Meaning Equivalence Reusable Learning Objects (MERLO)

Meaning Equivalence Reusable Learning Objects (MERLO)

DOI: 10.4018/978-1-5225-2176-1.ch007
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Abstract

In the chapter we discuss Meaning Equivalence Reusable Learning Objects (MERLO), a multi-dimensional database that allow sorting and mapping of important concepts in a given knowledge domain through multi-semiotic representations in multiple sign systems, including: exemplary target statements of particular conceptual situations, and relevant other statements. MERLO pedagogy guides sequential teaching/learning episodes in a course by focusing learners' attention on meaning. The format of MERLO assessment item allow the instructor to assess deep comprehension of conceptual content by eliciting responses that signal learners' ability to recognize, and to produce, multiple representations, in multiple sign-systems - namely, multi-semiotic - that share equivalence-of-meaning. Exposure of scholars and learners to multi-semiotic inductive questions enhance cognitive control of inter-hemispheric attentional processing and enhance higher-order thinking. It highlights the important role of representational competence in scholarship, teaching and learning.
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Introduction

Boundary-of-Meaning (BoM) of a Target Statement (TS) is a good measure of the depth of understanding in a given knowledge domain. It documents the results of comparing TS to other representations by two different criteria:

  • Surface Similarity (SS) to the Target Statement.

  • Meaning Equivalence (ME) with the Target Statement.

MERLO is a multi-dimensional database that allows the sorting and mapping of important concepts in a given knowledge domain through multi-semiotic representations in multiple sign systems, including: exemplary target statements of particular conceptual situations, and relevant other statements.

Figure 1 is a template for constructing an item family of MERLO assessment items anchored in a single target statement TS. Collectively, MERLO item families encode the conceptual mapping that covers the full content of a course - a particular content area within a discipline, for example ‘calculus’ in mathematics (Figure 2).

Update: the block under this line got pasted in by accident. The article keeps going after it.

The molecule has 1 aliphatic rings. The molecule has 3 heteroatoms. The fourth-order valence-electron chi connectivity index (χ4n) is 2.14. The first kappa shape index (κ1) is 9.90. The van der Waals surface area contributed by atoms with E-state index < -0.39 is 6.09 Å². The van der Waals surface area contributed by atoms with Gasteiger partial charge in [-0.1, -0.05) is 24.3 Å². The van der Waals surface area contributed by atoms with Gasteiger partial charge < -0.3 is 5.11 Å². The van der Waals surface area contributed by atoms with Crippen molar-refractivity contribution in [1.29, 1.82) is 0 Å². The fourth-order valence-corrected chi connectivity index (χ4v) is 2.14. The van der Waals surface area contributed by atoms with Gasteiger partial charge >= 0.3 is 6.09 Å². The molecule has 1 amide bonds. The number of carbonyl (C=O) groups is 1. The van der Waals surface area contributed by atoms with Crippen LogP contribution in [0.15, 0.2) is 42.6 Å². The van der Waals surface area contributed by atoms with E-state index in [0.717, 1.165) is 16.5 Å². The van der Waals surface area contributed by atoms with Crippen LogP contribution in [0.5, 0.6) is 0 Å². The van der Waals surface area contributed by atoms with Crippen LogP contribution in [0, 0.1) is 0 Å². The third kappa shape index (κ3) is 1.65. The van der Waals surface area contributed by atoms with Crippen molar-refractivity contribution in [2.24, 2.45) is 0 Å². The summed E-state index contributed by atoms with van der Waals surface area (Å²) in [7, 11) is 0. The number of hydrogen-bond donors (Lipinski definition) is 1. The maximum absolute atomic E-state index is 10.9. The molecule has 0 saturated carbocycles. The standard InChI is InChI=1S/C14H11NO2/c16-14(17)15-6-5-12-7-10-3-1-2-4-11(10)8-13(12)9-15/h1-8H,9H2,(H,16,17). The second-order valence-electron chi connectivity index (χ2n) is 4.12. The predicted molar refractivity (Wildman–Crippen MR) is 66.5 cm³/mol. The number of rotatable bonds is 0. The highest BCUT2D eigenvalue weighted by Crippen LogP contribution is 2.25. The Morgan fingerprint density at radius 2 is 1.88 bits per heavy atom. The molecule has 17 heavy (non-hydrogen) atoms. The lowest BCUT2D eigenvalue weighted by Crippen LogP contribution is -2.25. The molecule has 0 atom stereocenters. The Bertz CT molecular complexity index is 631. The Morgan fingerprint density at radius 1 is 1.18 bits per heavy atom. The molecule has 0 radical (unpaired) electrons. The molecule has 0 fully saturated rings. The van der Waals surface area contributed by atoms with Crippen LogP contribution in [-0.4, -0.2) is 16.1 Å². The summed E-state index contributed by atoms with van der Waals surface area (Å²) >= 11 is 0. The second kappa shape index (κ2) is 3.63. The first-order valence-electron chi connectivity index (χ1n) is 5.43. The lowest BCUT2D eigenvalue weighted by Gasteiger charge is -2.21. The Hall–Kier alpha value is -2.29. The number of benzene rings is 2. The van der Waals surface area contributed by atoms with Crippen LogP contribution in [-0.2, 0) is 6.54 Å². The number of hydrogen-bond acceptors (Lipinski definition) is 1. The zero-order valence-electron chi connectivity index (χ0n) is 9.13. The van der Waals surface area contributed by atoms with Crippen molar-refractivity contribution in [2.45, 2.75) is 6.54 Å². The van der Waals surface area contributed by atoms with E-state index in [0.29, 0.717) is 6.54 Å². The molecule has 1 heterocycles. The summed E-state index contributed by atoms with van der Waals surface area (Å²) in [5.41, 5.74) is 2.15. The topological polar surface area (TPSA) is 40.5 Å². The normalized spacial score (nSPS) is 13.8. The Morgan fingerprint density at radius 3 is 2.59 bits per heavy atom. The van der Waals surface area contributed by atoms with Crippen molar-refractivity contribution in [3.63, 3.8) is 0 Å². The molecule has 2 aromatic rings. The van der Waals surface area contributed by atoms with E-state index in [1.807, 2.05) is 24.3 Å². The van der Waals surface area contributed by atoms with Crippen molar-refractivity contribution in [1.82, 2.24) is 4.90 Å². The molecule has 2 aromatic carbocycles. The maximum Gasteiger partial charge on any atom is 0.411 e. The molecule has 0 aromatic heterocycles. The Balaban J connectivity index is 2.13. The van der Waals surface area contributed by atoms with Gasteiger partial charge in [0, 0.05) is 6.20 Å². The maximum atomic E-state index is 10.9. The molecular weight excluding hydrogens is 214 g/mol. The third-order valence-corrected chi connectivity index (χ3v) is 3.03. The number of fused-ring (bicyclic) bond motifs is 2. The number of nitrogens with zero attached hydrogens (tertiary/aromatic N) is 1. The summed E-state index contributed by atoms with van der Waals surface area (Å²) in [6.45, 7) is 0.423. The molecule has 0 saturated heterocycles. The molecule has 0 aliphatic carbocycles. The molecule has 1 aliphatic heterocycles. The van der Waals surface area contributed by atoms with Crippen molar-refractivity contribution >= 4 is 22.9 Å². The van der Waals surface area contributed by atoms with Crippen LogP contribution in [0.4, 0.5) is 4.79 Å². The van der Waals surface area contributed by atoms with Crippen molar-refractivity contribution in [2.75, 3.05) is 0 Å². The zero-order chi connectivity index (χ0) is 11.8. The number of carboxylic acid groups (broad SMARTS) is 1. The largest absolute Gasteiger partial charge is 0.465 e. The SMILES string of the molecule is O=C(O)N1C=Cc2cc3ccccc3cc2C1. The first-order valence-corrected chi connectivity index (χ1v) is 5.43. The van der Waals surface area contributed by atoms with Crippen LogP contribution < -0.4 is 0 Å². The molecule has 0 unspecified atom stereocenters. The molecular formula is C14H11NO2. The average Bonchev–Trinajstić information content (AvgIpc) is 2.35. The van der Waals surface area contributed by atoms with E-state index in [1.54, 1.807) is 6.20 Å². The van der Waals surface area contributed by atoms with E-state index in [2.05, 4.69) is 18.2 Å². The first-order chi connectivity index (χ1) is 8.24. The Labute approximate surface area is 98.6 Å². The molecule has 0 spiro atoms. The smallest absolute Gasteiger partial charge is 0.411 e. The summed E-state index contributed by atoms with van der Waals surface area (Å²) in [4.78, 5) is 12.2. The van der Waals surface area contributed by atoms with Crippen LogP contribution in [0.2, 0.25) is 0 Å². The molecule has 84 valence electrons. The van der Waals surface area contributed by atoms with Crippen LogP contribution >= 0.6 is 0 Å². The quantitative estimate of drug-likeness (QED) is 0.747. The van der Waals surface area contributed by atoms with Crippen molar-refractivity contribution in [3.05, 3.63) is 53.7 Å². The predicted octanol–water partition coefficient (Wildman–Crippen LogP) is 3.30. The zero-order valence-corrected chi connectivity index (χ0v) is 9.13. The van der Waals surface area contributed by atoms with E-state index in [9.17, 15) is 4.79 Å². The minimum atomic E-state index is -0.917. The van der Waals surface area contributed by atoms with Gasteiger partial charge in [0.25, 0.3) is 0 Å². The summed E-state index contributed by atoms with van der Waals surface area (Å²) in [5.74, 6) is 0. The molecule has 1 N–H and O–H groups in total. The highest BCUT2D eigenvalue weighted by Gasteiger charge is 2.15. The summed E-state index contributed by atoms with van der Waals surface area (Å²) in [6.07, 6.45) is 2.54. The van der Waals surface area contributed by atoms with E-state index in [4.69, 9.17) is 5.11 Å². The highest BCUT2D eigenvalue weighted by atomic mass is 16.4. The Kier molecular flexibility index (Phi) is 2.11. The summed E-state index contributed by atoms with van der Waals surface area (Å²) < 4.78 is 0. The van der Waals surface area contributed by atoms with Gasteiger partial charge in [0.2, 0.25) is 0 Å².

Figure 1.

Template for constructing an item-family in MERLO

Figure 2.

Example of a multi-semiotic MERLO item (mathematics/calculus)

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Main Topics Of The Chapter

Issues, Controversies, Problems

MERLO pedagogy guides sequential teaching/learning episodes in a course by focusing learners’ attention on meaning. The format of a MERLO assessment item allows the instructor to assess deep comprehension of conceptual content by eliciting responses that signal learners’ ability to recognize, and to produce, multiple representations, in multiple sign-systems - namely, multi-semiotic - that share equivalence-of-meaning.

A typical MERLO assessment item contains 5 unmarked statements: unmarked TS (target statement); plus four additional (unmarked) statements A B C D E from quadrants Q2; Q3; and Q4. Our experience has shown that inclusion of statements from quadrant Q1 makes a MERLO item too easy, because it gives away the shared meaning due to the valence-match between surface similarity and meaning equivalence - a strong indicator of shared meaning between a Q1 and TS. Therefore, Q1 statements are excluded from MERLO assessment items.

Task instructions for MERLO assessment are:

At least two out of these five statements – but possibly more than two – share equivalence-of-meaning.

  • 1.

    Mark all statements – but only those – that share equivalence-of meaning.

  • 2.

    Formulate and write down briefly the reasons that guided you in making these decisions.

Figure 2. is an example of MERLO assessment item used at Independent Learning Center (ILC) of TVOntario, a distance education/e-learning high school. The MERLO database for grades 11-12 calculus course was developed by master mathematics teachers who participated in a workshop ‘Learning in the Digital Age with Meaning Equivalence Reusable Learning Objects (MERLO) and Interactive Concept Discovery (InCoD)’ in 2006-2007, following detailed concept mapping. It is a multi-semiotic MERLO item in the following sign systems: symbolic mathematical equations A and E; visualization/diagram B; language and symbolic mathematical equations C and D.

Figure 3.

Example of a multi-semiotic MERLO item (history of architecture)

Figure 3 is an example of a MERLO item in 2nd year course on history of architecture at Ryerson University. It includes 5 representations (at least two of which share equivalence-of-meaning), in the following sign-systems: urban plan A; photograph B; orthogonal drawing C; language D; 3D sketch E.

Learner’s response to a MERLO item combines two formats: (i) multiple-choice/multiple-response (recognition) format; and (ii) short answer (production). Subsequently, there are two scores for each MERLO item: recognition score; and production score.

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